In their production of the Arena’s centenary celebration of Aida all this and more was achieved.  So much of significance was happening at any given point on the enormous stage, that it was impossible to take it all in, especially when the action originated behind the audience’s back, as it unexpectedly did when processions bearing illuminated globes wound their way sinuously through the audience from the top most tiers, to converge on the stage for the temple scene at the end of act one. The staging was a feast and a challenge for the eye and mind. A staging which finally manages to exploit the unique characteristics of the Arena, using stage-effects, inimitable in a theatre; fiery insignia on poles encircle the top rung of the Arena, cranes, trucks, an enormous, 22 metre high solar power plant, and a flooded stage to accommodate the Nile complete with crocodiles and a boat.  A rich input of ideas weaves the archeological vision with technological and  futuristic ones, unifying the remote past and the future, and supplying thoughtful and at times, desecrating analogies.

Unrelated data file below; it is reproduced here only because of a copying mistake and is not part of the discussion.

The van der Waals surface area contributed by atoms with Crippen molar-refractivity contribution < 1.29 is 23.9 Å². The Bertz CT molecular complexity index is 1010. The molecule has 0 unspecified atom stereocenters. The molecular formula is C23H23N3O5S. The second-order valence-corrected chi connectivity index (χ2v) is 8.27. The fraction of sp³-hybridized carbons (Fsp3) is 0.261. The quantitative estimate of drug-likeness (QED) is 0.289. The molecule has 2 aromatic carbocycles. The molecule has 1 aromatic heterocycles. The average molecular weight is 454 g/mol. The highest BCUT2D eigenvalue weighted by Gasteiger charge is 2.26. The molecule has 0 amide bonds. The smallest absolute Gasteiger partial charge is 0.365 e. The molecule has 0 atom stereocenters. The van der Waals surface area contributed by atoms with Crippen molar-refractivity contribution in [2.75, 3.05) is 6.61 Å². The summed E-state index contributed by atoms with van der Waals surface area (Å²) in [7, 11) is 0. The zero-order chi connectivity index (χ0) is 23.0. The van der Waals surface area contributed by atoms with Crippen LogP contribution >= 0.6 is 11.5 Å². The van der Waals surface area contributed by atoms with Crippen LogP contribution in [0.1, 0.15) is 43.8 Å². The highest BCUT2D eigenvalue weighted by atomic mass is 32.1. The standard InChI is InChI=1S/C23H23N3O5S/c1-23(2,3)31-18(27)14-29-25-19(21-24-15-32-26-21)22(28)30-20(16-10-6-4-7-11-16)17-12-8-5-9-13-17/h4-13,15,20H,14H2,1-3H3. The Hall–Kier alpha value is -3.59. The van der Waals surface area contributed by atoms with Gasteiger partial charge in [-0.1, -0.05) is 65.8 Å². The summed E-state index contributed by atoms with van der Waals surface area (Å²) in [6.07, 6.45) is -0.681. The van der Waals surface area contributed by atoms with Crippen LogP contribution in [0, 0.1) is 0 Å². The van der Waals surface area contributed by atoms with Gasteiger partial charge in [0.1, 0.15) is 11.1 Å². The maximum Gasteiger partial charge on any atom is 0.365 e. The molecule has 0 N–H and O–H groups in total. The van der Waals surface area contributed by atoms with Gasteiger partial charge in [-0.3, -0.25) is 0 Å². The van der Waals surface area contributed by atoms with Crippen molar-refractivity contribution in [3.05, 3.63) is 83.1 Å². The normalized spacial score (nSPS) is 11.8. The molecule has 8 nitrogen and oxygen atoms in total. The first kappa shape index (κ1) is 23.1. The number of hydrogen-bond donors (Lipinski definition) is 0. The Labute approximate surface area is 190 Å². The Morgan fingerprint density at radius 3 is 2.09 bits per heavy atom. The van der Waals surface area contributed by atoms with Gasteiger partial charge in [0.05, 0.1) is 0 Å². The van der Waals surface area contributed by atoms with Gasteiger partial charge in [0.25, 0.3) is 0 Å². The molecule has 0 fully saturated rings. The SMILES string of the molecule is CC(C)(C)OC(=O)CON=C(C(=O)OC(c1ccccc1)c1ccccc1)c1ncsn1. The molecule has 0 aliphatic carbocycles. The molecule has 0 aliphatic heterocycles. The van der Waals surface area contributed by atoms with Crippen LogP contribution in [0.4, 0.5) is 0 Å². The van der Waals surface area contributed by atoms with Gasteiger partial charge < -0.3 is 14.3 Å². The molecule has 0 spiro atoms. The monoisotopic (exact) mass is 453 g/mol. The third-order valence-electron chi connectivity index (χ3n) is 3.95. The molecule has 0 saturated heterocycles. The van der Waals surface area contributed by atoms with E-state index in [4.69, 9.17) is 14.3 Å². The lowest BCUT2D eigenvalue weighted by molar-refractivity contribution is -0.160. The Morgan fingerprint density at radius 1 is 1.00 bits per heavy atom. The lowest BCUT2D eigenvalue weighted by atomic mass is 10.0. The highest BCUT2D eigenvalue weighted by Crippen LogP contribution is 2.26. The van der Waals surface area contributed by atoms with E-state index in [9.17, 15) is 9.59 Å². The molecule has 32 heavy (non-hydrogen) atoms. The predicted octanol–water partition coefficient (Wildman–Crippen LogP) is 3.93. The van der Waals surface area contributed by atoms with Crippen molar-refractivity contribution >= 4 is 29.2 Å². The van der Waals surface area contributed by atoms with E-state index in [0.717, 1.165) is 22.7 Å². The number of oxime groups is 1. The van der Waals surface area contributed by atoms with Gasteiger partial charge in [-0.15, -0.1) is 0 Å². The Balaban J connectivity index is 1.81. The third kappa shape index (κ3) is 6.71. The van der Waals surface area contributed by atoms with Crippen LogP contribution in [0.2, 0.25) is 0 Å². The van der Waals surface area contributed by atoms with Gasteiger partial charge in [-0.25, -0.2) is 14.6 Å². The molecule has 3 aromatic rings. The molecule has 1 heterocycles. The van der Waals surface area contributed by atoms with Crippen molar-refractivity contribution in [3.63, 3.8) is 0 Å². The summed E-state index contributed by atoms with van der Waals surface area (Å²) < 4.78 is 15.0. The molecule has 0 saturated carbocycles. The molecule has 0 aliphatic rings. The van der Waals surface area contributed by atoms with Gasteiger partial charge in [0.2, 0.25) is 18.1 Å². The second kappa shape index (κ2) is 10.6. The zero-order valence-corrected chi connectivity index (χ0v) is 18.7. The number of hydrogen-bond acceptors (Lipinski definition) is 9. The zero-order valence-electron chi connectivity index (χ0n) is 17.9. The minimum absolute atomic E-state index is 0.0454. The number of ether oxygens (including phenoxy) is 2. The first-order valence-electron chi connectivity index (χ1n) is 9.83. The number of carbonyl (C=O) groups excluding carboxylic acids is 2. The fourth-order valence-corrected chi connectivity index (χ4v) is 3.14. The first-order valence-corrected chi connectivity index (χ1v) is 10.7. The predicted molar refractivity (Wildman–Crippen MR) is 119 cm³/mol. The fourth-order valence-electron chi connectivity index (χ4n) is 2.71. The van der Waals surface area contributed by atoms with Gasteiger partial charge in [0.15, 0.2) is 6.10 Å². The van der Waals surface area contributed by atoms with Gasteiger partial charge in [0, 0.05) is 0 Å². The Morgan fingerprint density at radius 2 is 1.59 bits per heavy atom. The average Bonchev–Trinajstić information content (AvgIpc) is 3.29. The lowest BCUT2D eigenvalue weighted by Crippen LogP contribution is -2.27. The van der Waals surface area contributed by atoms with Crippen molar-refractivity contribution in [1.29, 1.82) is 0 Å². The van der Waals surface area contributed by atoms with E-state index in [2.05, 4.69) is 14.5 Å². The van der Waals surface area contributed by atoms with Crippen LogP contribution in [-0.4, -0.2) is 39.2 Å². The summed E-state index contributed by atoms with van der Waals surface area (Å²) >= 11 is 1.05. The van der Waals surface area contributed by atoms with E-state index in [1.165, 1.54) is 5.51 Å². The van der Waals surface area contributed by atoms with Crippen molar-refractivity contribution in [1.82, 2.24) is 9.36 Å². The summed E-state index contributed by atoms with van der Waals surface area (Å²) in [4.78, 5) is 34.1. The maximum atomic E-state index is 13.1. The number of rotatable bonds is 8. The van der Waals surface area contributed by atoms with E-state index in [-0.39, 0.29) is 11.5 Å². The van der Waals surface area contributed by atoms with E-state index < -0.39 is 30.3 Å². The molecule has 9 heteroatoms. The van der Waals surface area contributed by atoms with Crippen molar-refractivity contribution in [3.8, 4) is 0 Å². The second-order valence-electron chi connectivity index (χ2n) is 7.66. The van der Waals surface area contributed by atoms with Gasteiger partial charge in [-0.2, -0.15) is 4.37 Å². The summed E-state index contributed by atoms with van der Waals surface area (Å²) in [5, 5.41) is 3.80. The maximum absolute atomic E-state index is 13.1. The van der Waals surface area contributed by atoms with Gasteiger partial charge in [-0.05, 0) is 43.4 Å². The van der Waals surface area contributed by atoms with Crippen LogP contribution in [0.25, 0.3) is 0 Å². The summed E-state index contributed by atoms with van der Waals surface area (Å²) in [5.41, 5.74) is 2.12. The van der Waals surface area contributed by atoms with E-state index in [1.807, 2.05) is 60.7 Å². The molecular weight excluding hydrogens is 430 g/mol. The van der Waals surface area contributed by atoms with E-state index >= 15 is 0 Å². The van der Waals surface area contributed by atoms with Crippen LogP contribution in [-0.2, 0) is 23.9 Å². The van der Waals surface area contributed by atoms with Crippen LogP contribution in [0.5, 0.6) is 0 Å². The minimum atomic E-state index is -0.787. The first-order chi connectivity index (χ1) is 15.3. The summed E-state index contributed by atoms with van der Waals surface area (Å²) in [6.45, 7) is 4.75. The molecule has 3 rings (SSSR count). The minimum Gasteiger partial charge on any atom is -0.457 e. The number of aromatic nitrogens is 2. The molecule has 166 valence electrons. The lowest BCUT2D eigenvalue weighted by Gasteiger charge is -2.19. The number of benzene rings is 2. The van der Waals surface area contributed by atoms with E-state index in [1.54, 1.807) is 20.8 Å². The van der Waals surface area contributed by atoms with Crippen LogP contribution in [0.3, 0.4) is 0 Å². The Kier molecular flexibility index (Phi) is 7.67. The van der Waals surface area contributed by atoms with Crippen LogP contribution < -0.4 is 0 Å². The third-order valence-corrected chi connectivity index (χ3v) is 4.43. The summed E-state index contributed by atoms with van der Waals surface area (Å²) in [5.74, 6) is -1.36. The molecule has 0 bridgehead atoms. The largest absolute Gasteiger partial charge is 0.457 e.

The introduction to the opera begins a quarter of an hour before the performance, with the low howl of the desert wind and a scene of active archeological digs complete with crates destined for the British Museum, reminiscent of Indiana Jones or the Howard Carter/Lord Carnavon Tutankhamon expedition.  Massive mirror-faced blocks, used effectively with lighting throughout the opera, (lighting designer Paolo Mazzon) are hoisted in to place during the first two acts, to form a modern day pyramid; an installation inspired by a real solar plant on the Spanish-French border.  Gigantic inflated sand dunes cover the ‘gradinata’, beautifully effective, life-size mechanical elephants and camels parade in the Triumphal March, preceded by gliding bumper-cars with an outsized scarab logo, (a homage to a famous Italian scooter manufacturer, although greeted by giggles and some vociferous protests from the audience), the dance of the slaves performed as shadow theatre and bins of radio-active material on the side-lines. In most, if not every, Aida production, the highlight of the production is justly, the triumphal scene, after which the last two acts, in comparison, usually seem to wind down (as witnessed by the groups of tourists who regularly desert the Arena after the second act).  Not so in this production. The Nile scene is rich in eye-catching and luscious details: a boat slowly crosses the Nile, the mirror of the solar panel reflects the moonlight on the water, friendly crocodiles cavort and the oversized palm fronds comment on the scene like a Greek Chorus, and the theatrical interest and tension is sustained right until the last bars of the last act, as the gigantic, concave solar panel, reflecting the burnished colours of sand, is slowly lowered to become the lovers’ tomb.  The overall effect was stunning and overwhelming.